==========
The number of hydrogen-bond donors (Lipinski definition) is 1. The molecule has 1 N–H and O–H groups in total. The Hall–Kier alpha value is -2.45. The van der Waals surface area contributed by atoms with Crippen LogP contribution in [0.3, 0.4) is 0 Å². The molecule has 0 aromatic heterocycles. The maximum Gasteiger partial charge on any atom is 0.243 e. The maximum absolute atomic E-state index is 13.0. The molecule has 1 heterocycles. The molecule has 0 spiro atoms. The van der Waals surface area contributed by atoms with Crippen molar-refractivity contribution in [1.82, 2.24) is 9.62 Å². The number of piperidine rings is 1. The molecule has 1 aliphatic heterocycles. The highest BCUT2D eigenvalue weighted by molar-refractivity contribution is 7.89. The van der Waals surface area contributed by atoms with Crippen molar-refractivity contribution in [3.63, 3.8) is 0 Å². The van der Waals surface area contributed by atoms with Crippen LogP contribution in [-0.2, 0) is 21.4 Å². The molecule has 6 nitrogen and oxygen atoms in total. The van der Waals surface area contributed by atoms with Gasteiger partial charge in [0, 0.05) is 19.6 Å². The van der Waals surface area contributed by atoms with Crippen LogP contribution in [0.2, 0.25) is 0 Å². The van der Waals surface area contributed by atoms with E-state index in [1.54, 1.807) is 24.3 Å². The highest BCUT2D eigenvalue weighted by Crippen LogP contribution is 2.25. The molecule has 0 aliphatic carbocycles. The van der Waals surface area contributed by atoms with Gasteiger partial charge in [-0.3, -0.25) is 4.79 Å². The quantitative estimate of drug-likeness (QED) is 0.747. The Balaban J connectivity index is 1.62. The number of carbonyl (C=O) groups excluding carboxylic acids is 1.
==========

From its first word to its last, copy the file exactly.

The number of hydrogen-bond donors (Lipinski definition) is 1. The molecule has 1 N–H and O–H groups in total. The Hall–Kier alpha value is -2.45. The van der Waals surface area contributed by atoms with Crippen LogP contribution in [0.3, 0.4) is 0 Å². The molecule has 0 aromatic heterocycles. The maximum Gasteiger partial charge on any atom is 0.243 e. The maximum absolute atomic E-state index is 13.0. The molecule has 1 heterocycles. The molecule has 0 spiro atoms. The van der Waals surface area contributed by atoms with Crippen molar-refractivity contribution in [1.82, 2.24) is 9.62 Å². The number of piperidine rings is 1. The molecule has 1 aliphatic heterocycles. The highest BCUT2D eigenvalue weighted by molar-refractivity contribution is 7.89. The van der Waals surface area contributed by atoms with Crippen molar-refractivity contribution in [3.63, 3.8) is 0 Å². The van der Waals surface area contributed by atoms with Crippen LogP contribution in [-0.2, 0) is 21.4 Å². The molecule has 6 nitrogen and oxygen atoms in total. The van der Waals surface area contributed by atoms with Gasteiger partial charge in [0, 0.05) is 19.6 Å². The van der Waals surface area contributed by atoms with Crippen LogP contribution in [0.2, 0.25) is 0 Å². The van der Waals surface area contributed by atoms with E-state index in [1.54, 1.807) is 24.3 Å². The highest BCUT2D eigenvalue weighted by Crippen LogP contribution is 2.25. The molecule has 0 aliphatic carbocycles. The van der Waals surface area contributed by atoms with Gasteiger partial charge in [-0.3, -0.25) is 4.79 Å². The quantitative estimate of drug-likeness (QED) is 0.747. The Balaban J connectivity index is 1.62. The number of carbonyl (C=O) groups excluding carboxylic acids is 1.